TBS: Right.  That’s like with any medium, any art with writing or painting. If you leave it alone for a little while and then come back with fresh eyes, every single time you will see something new or see something that makes you go, “Oh my God did I do that?” And I think that is part of the magic.

Matteo: Yeah, it is.  We sometimes include other people in the process so we have a lucid eye on the thing, like virgin ears that just come and say straight up what they think about your stuff because we’re way too critical against ourselves. Sometimes, somebody that will walk in the room and say “Oh guys, stop. Stop doing all of this, it’s good.”  We can just move on.  Then to get stuck.

TBS: Perfectionism will do that. You’re trying to achieve something that doesn’t exist.

Matteo: *chuckles* Yeah.

TBS: Tell me a little bit about A Means to No End.  How is this album, this ‘family portrait’ different from Are You Kidding Me

Matteo: When we started writing it, we didn’t know what we wanted, but we knew what we didn’t want. We didn’t want to repeat ourselves.  I like its sense of freedom and there’s no boundaries and we just keep in whatever crossed our minds.  You know?  Just whatever.

And we have this motto, all my life I’ve had more fun saying “yes” instead of “no.”

We didn’t want to put any censorship. we just wanted to give into what we felt like doing and it was a lot of fun. We just didn’t want to do music the same as Are You Kidding Me Now? because we afraid it would result into some kind of caricature of what we did in the past. The thing that scares me very much is to become your own shadow. We are a young band, few people know us, so it is possible to change. Change comes with your changing as a person, so you don’t get stuck to what you’ve done in the past just because your audience wants you to or your label wants you to.

It felt very true emotionally, and very coherent because we were really going through emotions.  We were not keeping or discarding guitar if for example, based on its complexity, we were just going with feeling, yeah this feels right, let’s move on.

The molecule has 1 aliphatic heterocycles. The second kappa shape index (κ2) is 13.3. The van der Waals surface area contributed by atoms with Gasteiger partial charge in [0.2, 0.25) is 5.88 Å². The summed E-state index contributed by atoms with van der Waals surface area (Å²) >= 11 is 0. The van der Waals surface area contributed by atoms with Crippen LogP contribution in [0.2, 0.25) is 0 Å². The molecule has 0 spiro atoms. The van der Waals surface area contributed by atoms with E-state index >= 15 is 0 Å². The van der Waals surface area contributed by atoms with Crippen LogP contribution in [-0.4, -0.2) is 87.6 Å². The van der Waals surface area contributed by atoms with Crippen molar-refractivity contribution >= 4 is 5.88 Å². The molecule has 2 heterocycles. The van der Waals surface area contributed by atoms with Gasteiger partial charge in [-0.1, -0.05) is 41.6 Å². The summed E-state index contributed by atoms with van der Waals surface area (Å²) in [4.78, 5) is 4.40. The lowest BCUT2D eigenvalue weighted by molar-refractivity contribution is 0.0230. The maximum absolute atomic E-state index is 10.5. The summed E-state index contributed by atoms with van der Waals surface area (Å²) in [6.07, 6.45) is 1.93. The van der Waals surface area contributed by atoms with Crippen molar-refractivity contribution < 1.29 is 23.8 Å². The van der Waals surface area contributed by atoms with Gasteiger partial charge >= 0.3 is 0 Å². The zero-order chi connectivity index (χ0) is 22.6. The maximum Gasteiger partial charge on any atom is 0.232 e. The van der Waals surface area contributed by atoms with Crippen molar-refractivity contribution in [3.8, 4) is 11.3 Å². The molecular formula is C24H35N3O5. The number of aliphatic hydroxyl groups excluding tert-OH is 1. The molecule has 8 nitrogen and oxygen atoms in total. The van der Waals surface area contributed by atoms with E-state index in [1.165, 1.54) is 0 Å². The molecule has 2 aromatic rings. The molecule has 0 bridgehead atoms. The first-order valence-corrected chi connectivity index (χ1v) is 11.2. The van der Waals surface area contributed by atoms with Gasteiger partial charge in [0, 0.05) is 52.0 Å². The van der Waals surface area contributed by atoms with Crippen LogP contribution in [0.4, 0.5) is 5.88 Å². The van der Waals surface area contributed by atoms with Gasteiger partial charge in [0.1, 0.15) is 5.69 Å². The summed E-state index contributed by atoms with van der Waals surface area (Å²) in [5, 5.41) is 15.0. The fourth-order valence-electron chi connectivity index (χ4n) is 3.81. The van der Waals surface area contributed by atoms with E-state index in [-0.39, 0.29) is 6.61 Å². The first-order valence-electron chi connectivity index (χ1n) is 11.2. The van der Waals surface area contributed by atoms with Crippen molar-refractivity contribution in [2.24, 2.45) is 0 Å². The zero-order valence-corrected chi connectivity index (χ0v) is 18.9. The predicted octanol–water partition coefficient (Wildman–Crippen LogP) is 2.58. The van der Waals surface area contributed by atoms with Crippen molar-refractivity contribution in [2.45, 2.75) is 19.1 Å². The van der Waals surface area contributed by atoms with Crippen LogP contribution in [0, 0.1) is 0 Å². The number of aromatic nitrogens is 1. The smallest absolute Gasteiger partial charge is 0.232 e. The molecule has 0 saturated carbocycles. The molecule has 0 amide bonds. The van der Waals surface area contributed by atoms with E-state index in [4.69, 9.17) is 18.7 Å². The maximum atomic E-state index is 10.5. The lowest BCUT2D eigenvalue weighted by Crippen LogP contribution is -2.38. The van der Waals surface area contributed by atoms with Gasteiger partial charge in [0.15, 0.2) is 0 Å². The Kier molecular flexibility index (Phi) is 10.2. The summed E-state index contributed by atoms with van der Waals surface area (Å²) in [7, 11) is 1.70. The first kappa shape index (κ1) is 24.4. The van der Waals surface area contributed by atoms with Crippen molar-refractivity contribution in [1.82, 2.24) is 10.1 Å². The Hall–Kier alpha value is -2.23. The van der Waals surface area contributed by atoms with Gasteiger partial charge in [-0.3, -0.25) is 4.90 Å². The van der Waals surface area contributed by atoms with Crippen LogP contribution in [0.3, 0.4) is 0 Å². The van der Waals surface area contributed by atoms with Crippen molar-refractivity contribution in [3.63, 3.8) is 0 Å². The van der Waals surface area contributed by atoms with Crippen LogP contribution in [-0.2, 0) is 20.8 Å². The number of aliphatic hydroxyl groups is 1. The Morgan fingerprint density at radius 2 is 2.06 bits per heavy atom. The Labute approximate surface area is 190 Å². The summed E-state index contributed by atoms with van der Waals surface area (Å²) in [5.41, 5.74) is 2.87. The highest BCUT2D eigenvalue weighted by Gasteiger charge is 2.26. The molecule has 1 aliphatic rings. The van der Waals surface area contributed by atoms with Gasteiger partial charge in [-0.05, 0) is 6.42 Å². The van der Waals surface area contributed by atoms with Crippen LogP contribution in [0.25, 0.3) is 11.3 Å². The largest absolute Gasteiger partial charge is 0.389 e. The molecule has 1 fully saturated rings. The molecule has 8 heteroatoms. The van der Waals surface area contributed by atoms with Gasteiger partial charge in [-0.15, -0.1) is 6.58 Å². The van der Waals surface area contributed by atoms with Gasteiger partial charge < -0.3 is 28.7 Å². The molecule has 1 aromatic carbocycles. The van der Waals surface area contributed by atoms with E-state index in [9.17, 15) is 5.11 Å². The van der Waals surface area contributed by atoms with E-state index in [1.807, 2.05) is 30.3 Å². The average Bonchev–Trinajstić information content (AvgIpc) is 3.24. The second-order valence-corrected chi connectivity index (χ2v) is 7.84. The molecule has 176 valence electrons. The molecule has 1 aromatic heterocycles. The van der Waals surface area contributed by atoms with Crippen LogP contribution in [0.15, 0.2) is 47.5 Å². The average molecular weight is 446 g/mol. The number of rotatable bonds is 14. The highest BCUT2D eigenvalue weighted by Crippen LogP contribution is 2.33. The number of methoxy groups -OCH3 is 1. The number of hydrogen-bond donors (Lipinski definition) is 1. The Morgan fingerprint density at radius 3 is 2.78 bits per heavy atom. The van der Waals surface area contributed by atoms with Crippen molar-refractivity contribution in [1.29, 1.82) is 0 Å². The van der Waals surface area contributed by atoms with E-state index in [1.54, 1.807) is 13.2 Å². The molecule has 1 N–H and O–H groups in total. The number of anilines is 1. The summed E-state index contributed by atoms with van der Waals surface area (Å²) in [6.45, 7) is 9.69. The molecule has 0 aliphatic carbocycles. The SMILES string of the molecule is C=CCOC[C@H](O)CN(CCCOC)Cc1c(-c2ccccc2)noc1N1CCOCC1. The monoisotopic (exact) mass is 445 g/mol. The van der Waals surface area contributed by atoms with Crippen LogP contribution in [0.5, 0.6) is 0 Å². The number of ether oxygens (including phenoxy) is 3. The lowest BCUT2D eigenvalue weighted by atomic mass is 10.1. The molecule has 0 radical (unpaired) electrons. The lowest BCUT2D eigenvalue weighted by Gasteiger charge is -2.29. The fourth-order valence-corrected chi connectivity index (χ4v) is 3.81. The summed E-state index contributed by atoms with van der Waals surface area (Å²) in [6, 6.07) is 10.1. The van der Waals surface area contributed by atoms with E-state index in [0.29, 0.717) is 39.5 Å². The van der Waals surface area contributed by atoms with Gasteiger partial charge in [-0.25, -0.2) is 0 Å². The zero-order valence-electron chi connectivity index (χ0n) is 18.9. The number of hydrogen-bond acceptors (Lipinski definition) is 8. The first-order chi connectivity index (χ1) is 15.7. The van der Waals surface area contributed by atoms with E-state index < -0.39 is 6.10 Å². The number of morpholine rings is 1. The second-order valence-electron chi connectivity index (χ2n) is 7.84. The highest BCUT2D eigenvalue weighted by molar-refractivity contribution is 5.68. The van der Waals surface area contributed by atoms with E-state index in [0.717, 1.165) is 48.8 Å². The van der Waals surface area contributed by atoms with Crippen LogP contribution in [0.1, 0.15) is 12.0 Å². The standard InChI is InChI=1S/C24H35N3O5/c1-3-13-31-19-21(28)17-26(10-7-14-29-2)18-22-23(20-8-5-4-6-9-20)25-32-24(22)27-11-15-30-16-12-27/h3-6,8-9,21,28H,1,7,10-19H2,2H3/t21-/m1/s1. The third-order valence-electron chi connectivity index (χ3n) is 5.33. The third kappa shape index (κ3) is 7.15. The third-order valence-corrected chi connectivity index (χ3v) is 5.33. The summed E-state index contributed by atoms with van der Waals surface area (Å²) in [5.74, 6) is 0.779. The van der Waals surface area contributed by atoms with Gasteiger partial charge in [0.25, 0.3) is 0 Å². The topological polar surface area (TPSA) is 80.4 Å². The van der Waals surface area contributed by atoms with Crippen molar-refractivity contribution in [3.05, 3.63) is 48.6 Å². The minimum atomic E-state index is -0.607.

TBS: You just announced your European tour, congratulations again.

Matteo: Oh, thank you.

TBS: That’s exciting.  Tell me what the band is like on stage?  As an audience member, what would we expect to see when we see you live?

Matteo: I don’t know how much time we are given on the tour, but it will be mix of the old songs and the new songs. Not super-old, but like from Are You Kidding Me? No and A Means to No End. I think we have really select kick-ass songs from this tour.

People can just be slapped by our music and then cuddled by the contortionists right after.  And then again from the [periphery] and get a little bit of both so, I think by choosing the most energetic songs and bringing them live on that tour, it will make a very round life overall.

This is probably the best contribution we can give to the headlining bands — some very rough energy at the beginning.

TBS: I think you’re probably the first artist I’ve spoken to about the live show that actually considers the entire show, as if you’re part of a whole. I’m really impressed by that.

Matteo: Thank you. It has to be. This is why people are paying the tickets for, standing in line, parking their car. It’s a whole night so it comes pretty natural for me to think about how our show as a contribution to that night, because yeah you are not the only one on stage, and we are opening the night so, yeah. That’s quite natural.

We are also very selfish when we do have live shows, when we play 75 minutes. Then yeah, it is entirely about us, we can just do whatever we want. But, when supporting bands, I think it is really worth giving it a try at the list, to try and focus and think what made the audience want from an opening band playing with more respected bands.

We are really waiting now for a US tour.  We will see what is going on, but we’ve never been to the US, and feel like it is really the place to be and I think it can definitely be fun for us to tour there and get to see another world.

TBS: Well I hope that happens. I think you guys would be a great fit in Vegas, because anything pretty much goes in Vegas.

Matteo: *laughs* We should definitely go.  We will see if we get any invitations.  We got one with the last album but it didn’t really go the way we wanted.  It was way too expensive to pay for the visa and everything even though the tour was beautiful, so we will see now this time. There is time in life to tour everywhere, I think.